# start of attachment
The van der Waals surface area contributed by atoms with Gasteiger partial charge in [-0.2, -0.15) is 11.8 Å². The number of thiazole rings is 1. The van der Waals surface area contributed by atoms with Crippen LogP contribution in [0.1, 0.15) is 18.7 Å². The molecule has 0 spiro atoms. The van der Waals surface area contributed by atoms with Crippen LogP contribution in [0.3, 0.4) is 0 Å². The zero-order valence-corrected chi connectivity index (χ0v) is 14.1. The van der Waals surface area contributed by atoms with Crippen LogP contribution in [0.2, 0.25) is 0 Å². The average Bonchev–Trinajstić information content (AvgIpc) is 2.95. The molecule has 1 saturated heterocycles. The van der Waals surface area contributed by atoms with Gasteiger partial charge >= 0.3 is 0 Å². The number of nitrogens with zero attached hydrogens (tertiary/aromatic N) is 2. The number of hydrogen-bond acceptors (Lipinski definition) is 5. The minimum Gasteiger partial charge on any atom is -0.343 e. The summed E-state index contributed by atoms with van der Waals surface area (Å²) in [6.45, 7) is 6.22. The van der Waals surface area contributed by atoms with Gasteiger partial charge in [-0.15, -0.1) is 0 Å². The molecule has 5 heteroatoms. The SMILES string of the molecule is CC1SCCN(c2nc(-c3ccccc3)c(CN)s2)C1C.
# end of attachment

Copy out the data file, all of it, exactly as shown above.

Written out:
The van der Waals surface area contributed by atoms with Gasteiger partial charge in [-0.2, -0.15) is 11.8 Å². The number of thiazole rings is 1. The van der Waals surface area contributed by atoms with Crippen LogP contribution in [0.1, 0.15) is 18.7 Å². The molecule has 0 spiro atoms. The van der Waals surface area contributed by atoms with Crippen LogP contribution in [0.3, 0.4) is 0 Å². The zero-order valence-corrected chi connectivity index (χ0v) is 14.1. The van der Waals surface area contributed by atoms with Crippen LogP contribution in [0.2, 0.25) is 0 Å². The average Bonchev–Trinajstić information content (AvgIpc) is 2.95. The molecule has 1 saturated heterocycles. The van der Waals surface area contributed by atoms with Gasteiger partial charge >= 0.3 is 0 Å². The number of nitrogens with zero attached hydrogens (tertiary/aromatic N) is 2. The number of hydrogen-bond acceptors (Lipinski definition) is 5. The minimum Gasteiger partial charge on any atom is -0.343 e. The summed E-state index contributed by atoms with van der Waals surface area (Å²) in [6.45, 7) is 6.22. The van der Waals surface area contributed by atoms with Gasteiger partial charge in [-0.15, -0.1) is 0 Å². The molecule has 5 heteroatoms. The SMILES string of the molecule is CC1SCCN(c2nc(-c3ccccc3)c(CN)s2)C1C.